Complying with filing and formatting requirements should be routine. But making it routine actually requires instituting a process. The most obvious process is a checklist. Filing and formatting are amenable to a checklist because the rules are simultaneously overwhelming too abundant, varied, and detailed to rely on memory and straightforward reducible to precise, discrete, and linear instructions.
A filing and formatting checklist assures quality. It should also save client money. The checklist serves a centralizing function that spares the (billed) effort of tracking down and reviewing the disparate primary sources e.g., state court rules, courthouse rules, and standing orders. Those sources all need to be canvassed in the first instance. But the initial effort is unavoidable. That effort should not need to be repeated (and billed), over and over again, for subsequent filings. Instead, the checklist should simply be updated when the rules change, which occurs infrequently.
What you want to find: You'll probably discover that your firms have no such checklists. If they do, the checklists should be:
Accessible: This is the reason to ask for multiple checklists. The checklists should be stored in a repository that the lawyers know exists and how to access. If a firm is in multiple cities, an associate in City 1 should know where to find the checklist for filings in City 2, and vice versa. If your attorney simply prepares checklists for her own use in her own cases, the firm is not taking advantage of its economy of scale, and resources (your budget) are being wasted.
Current: The checklists should all clearly indicate their last update. The firm should also have, and be able to explain to you, a protocol for updating checklists.
Severable: A checklist for an active litigation should actually be the combination of a multiple checklists that are separately maintained. Individual checklists should be maintained for each rule set. That way, an amendment to one rule set, e.g., the state court rules, only necessitates updating a single checklist. Likewise, there are certain checklists that may be appropriate for the drafting stage (i.e., what to prepare by when) while others are for use immediately before the filing goes out the door (e.g., final check of signatures, exhibits, font, margins, paper).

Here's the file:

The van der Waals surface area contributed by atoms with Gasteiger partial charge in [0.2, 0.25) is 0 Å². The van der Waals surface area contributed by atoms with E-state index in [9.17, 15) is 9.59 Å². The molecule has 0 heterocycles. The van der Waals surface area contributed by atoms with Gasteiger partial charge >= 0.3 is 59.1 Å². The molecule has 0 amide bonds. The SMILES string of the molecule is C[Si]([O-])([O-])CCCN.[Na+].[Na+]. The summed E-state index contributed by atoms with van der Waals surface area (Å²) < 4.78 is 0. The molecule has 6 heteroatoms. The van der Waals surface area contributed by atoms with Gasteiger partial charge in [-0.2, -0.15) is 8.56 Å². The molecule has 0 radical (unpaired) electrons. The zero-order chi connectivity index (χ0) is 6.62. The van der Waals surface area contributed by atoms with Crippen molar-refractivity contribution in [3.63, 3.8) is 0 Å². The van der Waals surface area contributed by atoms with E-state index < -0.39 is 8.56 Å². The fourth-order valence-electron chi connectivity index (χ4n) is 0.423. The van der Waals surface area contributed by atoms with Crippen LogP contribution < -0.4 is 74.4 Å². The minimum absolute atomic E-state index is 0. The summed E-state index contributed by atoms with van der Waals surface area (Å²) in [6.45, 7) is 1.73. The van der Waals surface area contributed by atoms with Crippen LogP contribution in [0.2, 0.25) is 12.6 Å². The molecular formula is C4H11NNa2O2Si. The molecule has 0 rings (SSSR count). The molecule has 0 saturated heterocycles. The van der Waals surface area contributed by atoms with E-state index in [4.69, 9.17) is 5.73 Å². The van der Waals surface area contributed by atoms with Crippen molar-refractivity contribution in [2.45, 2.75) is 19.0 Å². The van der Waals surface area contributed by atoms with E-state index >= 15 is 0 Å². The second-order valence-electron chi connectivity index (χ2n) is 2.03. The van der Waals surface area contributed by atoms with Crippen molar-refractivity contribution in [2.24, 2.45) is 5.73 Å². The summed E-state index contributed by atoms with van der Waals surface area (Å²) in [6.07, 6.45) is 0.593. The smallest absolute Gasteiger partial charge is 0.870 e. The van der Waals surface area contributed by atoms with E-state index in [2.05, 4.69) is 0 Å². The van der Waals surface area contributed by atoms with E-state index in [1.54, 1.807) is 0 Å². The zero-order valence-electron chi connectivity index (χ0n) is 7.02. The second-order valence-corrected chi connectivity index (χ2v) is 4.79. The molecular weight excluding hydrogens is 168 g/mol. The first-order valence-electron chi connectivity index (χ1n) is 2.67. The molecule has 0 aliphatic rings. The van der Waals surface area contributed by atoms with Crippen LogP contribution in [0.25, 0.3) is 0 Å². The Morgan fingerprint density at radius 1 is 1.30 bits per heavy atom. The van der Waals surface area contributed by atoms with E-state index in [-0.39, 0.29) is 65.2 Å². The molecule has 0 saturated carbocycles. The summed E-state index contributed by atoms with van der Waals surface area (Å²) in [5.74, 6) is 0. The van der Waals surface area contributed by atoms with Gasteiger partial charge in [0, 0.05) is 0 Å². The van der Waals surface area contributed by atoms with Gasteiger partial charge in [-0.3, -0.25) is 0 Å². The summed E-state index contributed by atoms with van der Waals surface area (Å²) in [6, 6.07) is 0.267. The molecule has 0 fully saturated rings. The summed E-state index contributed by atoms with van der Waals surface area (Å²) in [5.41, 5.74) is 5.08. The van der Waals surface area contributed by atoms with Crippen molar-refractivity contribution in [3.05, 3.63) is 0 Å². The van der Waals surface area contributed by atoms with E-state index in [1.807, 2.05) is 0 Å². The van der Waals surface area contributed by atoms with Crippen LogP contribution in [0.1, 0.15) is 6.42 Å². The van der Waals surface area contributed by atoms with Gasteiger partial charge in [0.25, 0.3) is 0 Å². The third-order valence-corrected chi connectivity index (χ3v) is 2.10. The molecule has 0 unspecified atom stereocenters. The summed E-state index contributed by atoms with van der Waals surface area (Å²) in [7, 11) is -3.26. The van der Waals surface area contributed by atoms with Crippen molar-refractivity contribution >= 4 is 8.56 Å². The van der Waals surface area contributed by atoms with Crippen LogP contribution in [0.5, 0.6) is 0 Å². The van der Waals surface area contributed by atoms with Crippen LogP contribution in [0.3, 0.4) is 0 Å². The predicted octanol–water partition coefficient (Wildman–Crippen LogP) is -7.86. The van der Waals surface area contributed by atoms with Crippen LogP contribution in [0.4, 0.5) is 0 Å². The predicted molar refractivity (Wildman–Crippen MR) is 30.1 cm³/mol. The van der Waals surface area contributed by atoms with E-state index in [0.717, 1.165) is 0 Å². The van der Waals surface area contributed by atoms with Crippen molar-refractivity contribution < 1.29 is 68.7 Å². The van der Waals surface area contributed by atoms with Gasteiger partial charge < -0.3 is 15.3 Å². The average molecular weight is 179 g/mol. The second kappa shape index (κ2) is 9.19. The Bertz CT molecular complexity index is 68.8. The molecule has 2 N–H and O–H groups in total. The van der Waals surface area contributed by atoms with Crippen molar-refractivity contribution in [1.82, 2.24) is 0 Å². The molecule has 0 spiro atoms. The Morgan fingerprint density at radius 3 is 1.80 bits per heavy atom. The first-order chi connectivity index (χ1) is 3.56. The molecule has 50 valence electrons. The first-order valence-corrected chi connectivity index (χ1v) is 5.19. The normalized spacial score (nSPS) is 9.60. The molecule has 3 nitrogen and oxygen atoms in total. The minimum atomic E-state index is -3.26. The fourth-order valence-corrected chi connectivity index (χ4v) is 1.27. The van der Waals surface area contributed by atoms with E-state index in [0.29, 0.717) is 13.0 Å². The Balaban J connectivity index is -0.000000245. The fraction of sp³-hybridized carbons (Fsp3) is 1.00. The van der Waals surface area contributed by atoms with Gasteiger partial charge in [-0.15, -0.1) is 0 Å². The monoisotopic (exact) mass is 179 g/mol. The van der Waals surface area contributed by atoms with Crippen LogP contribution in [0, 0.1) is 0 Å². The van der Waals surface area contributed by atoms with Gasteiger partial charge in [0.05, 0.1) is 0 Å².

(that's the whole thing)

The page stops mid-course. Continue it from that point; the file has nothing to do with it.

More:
Hyperlinked: The electronic versions of the checklists should have hyperlinks to their primary sources. This saves time if the checklist is unclear. It also facilitates updating.
Quality Focused: The errors that lawyers make in preparing documents for filing are not just of the technical variety. The volume and velocity of legal work often result in blatant mistakes. For example, in using another's work as a template e.g., on the assumption the formatting is correct lawyers have a bad habit of forgetting to change the case number. Quality control steps should, for example, include quick checks of the caption (is all the information, especially the case number, correct?), signatures (are all the necessary documents executed?), and exhibits (are all the exhibits listed in each document attached and in the proper place?)
Comprehensive: Sometimes, items fall through the cracks entirely. There should be a series of questions that are asked to determine whether a filing is complete. Some of these questions should be universal. For example:
Others should be specific to a particular kind of filing. For example, a sub-checklist for a motion for summary judgment might include:
The little things dont matter; until they do. They are the little things because it is not really that hard to get them right. But, because they are the little things, they are also easy to overlook. The modern lawyer has far too many little things to worry about. A process, like a checklist, can help ensure that the little things remain little and dont blow up into big embarrassing things.
D. Casey Flaherty is corporate counsel at Kia Motors America Inc. The opinions expressed herein are his own.
This article originally appeared in Law Technology News.